The Athlete Mind


We are inherently motivated to better ourselves and move towards our full potential. However, this does not mean we always are motivated or reach the goals we set for ourselves.

Cortnee WHite

I have been fascinated with human behavior for a long time. Especially in the world of health and fitness. The work I do is helping people and athletes change. Change the unhelpful thoughts, routines, and behaviors. To help move and support them to become their best and healthiest versions.

The idea of change is simple right, stop eating ice cream, just go to the gym, just leave that toxic lover, or go get some help. Unfortunately, it is not that simple. Change is uncomfortable, even change that will better our health or make us more successful is a daunting task.

Working hard to make changes in business.


Abraham Maslow, an American psychologist left an interesting theory that we fear our best just as much as our worst. He coined the “The Jonah Complex” describing our tendency to evade our own capacities. He observed that for us to have standards and a mission in life is a really scary expectation. As it implies that we must put aside all our excuses for not living up to our potential. As a result, we don’t answer the call to greatness and instead practice what Maslow called mock humility.

He highlights that when we set low targets for ourselves and do only as much as necessary to be satisfactory, that we might be setting ourselves up for unhappiness.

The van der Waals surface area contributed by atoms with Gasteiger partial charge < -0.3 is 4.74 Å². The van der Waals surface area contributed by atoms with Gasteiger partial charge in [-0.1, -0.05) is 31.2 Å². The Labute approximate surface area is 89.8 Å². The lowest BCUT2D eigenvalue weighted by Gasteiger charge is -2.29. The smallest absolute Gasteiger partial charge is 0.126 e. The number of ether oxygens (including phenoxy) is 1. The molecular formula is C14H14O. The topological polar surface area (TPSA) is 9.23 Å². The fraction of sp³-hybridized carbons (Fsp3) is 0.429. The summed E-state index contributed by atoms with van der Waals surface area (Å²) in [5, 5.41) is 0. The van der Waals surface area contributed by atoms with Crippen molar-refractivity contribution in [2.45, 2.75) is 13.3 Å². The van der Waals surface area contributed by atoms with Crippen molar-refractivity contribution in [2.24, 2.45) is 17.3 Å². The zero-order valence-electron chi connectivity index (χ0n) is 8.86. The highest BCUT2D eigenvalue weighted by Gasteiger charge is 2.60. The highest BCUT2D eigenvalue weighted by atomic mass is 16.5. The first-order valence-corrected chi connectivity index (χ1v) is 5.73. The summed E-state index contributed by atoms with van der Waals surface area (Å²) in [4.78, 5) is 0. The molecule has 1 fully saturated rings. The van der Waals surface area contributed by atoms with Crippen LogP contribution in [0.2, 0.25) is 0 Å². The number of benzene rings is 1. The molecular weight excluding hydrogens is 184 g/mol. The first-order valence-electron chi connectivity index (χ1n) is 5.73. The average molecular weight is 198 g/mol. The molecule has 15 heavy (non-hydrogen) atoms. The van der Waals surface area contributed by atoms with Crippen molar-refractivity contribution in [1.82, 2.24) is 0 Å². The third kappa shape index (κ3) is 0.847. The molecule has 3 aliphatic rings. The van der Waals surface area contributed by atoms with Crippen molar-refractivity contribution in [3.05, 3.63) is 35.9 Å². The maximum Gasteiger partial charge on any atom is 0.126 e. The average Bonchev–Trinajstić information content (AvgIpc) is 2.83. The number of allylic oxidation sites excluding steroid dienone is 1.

Now, this is just a theory but what I can relate to is that sometimes it’s not about what we will gain from change but what we will lose. Of course if we set aside all of our excuses to be fit, to quit bad habits, to live our best life…heck yeah I’m all for it. But, food is comforting, smoking has become a coping skill, changing teams or work means I’ll lose connections, if I leave a bad partner i’ll lose all the time I spent on them and be alone.

What comes after change is great and rewarding but the process of change is where we stumble. I have found confronting the behavior that needs to be changed is more about what that behavior has provided you and what losing it uncovers.

I love finding balance, being content and eating my ice cream but sometimes we need to ask ourselves if we are practicing mock humility in order to not feel the discomfort of change?

Some food for thought…

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